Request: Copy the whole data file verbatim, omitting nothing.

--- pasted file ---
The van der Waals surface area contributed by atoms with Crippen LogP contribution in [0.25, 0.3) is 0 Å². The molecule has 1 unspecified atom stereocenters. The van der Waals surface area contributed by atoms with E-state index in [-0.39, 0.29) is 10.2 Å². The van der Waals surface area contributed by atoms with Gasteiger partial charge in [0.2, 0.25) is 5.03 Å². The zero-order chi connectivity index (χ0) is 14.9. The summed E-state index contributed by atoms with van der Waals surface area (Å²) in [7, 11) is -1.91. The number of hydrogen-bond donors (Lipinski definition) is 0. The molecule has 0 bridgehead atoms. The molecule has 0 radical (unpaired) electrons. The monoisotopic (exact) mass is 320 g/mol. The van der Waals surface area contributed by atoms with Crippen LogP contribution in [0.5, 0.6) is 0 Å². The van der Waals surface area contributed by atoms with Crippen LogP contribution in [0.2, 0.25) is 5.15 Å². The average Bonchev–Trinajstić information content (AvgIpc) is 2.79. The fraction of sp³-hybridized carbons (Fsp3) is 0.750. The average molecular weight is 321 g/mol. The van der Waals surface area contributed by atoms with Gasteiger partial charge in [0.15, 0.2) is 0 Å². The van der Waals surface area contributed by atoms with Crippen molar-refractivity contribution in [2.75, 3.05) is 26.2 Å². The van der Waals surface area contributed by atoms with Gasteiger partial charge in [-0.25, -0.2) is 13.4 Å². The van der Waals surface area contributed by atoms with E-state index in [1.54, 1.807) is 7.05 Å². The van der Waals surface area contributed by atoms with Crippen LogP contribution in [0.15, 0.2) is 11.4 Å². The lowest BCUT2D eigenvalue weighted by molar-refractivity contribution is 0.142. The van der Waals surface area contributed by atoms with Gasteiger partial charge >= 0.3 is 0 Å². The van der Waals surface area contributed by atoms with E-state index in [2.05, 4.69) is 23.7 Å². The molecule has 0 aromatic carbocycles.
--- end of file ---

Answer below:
The van der Waals surface area contributed by atoms with Crippen LogP contribution in [0.25, 0.3) is 0 Å². The molecule has 1 unspecified atom stereocenters. The van der Waals surface area contributed by atoms with E-state index in [-0.39, 0.29) is 10.2 Å². The van der Waals surface area contributed by atoms with Gasteiger partial charge in [0.2, 0.25) is 5.03 Å². The zero-order chi connectivity index (χ0) is 14.9. The summed E-state index contributed by atoms with van der Waals surface area (Å²) in [7, 11) is -1.91. The number of hydrogen-bond donors (Lipinski definition) is 0. The molecule has 0 bridgehead atoms. The molecule has 0 radical (unpaired) electrons. The monoisotopic (exact) mass is 320 g/mol. The van der Waals surface area contributed by atoms with Crippen LogP contribution in [0.5, 0.6) is 0 Å². The van der Waals surface area contributed by atoms with Crippen LogP contribution in [0.2, 0.25) is 5.15 Å². The average Bonchev–Trinajstić information content (AvgIpc) is 2.79. The fraction of sp³-hybridized carbons (Fsp3) is 0.750. The average molecular weight is 321 g/mol. The van der Waals surface area contributed by atoms with Gasteiger partial charge in [0.15, 0.2) is 0 Å². The van der Waals surface area contributed by atoms with Crippen molar-refractivity contribution in [2.75, 3.05) is 26.2 Å². The van der Waals surface area contributed by atoms with Gasteiger partial charge in [-0.25, -0.2) is 13.4 Å². The van der Waals surface area contributed by atoms with E-state index in [1.54, 1.807) is 7.05 Å². The van der Waals surface area contributed by atoms with Crippen LogP contribution in [0.15, 0.2) is 11.4 Å². The lowest BCUT2D eigenvalue weighted by molar-refractivity contribution is 0.142. The van der Waals surface area contributed by atoms with Gasteiger partial charge >= 0.3 is 0 Å². The van der Waals surface area contributed by atoms with E-state index in [2.05, 4.69) is 23.7 Å². The molecule has 0 aromatic carbocycles.